'Total return is the amount of value an investor earns from a security over a specific period, typically one year, when all distributions are reinvested. Total return is expressed as a percentage of the amount invested. For example, a total return of 20% means the security increased by 20% of its original value due to a price increase, distribution of dividends (if a stock), coupons (if a bond) or capital gains (if a fund). Total return is a strong measure of an investment’s overall performance.'

Which means for our asset as example:- Compared with the benchmark SPY (65.8%) in the period of the last 5 years, the total return, or performance of -28.6% of Gilead Sciences is lower, thus worse.
- During the last 3 years, the total return, or increase in value is -7.7%, which is lower, thus worse than the value of 48.8% from the benchmark.

'The compound annual growth rate (CAGR) is a useful measure of growth over multiple time periods. It can be thought of as the growth rate that gets you from the initial investment value to the ending investment value if you assume that the investment has been compounding over the time period.'

Applying this definition to our asset in some examples:- Compared with the benchmark SPY (10.6%) in the period of the last 5 years, the compounded annual growth rate (CAGR) of -6.5% of Gilead Sciences is lower, thus worse.
- During the last 3 years, the annual return (CAGR) is -2.6%, which is lower, thus worse than the value of 14.2% from the benchmark.

'In finance, volatility (symbol σ) is the degree of variation of a trading price series over time as measured by the standard deviation of logarithmic returns. Historic volatility measures a time series of past market prices. Implied volatility looks forward in time, being derived from the market price of a market-traded derivative (in particular, an option). Commonly, the higher the volatility, the riskier the security.'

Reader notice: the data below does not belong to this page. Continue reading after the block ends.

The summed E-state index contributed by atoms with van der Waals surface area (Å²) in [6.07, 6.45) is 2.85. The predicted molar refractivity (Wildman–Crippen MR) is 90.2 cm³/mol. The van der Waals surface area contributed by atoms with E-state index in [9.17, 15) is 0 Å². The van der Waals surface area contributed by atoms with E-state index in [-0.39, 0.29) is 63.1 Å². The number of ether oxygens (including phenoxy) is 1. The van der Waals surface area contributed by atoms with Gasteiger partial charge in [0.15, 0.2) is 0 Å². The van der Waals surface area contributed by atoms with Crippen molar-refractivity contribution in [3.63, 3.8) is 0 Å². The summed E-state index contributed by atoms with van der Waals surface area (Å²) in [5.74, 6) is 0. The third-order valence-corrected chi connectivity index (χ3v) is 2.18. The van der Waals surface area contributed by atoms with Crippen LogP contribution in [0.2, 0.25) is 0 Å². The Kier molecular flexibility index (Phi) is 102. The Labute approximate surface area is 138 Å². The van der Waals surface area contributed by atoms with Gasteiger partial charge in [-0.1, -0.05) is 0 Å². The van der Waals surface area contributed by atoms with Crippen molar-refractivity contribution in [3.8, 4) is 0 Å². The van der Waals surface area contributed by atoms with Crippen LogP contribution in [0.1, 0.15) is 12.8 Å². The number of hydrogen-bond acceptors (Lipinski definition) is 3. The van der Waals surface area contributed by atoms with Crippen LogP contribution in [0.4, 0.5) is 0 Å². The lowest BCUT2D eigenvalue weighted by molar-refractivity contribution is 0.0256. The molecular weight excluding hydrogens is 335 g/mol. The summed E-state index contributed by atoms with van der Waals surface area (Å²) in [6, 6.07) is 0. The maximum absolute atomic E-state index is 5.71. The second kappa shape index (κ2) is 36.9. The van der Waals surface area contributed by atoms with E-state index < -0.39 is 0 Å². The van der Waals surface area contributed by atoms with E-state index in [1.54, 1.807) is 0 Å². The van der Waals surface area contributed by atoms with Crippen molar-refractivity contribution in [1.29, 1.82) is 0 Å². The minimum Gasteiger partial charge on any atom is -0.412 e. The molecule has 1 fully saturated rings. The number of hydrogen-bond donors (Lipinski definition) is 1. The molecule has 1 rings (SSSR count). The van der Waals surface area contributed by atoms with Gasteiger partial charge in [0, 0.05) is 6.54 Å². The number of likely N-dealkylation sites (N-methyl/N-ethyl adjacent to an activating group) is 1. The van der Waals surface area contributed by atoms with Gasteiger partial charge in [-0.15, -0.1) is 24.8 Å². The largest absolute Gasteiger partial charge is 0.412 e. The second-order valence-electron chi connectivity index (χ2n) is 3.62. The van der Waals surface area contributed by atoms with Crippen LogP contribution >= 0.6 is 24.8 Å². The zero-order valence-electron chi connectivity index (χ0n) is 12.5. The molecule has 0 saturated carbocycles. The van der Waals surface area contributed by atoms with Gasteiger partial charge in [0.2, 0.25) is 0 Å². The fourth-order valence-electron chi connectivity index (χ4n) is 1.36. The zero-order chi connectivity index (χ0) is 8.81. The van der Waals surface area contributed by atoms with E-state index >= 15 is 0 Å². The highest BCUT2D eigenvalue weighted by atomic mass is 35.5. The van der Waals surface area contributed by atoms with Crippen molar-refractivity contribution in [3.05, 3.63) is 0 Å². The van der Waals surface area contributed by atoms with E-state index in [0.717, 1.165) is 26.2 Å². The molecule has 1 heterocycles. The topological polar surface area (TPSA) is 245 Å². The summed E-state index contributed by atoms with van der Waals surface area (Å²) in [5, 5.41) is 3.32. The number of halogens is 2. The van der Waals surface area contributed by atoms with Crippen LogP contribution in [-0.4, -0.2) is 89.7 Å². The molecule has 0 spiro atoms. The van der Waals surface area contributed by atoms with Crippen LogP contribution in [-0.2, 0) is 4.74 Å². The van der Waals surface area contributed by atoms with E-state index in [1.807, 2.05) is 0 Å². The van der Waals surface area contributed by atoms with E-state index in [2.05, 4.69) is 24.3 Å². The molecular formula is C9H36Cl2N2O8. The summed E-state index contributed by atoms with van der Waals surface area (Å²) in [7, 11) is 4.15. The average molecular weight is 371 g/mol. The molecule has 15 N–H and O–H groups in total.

Applying this definition to our asset in some examples:- The 30 days standard deviation over 5 years of Gilead Sciences is 26.6%, which is higher, thus worse compared to the benchmark SPY (13.6%) in the same period.
- During the last 3 years, the 30 days standard deviation is 23.6%, which is greater, thus worse than the value of 12.8% from the benchmark.

'Downside risk is the financial risk associated with losses. That is, it is the risk of the actual return being below the expected return, or the uncertainty about the magnitude of that difference. Risk measures typically quantify the downside risk, whereas the standard deviation (an example of a deviation risk measure) measures both the upside and downside risk. Specifically, downside risk in our definition is the semi-deviation, that is the standard deviation of all negative returns.'

Which means for our asset as example:- Compared with the benchmark SPY (15%) in the period of the last 5 years, the downside risk of 28.5% of Gilead Sciences is higher, thus worse.
- During the last 3 years, the downside deviation is 24.2%, which is greater, thus worse than the value of 14.6% from the benchmark.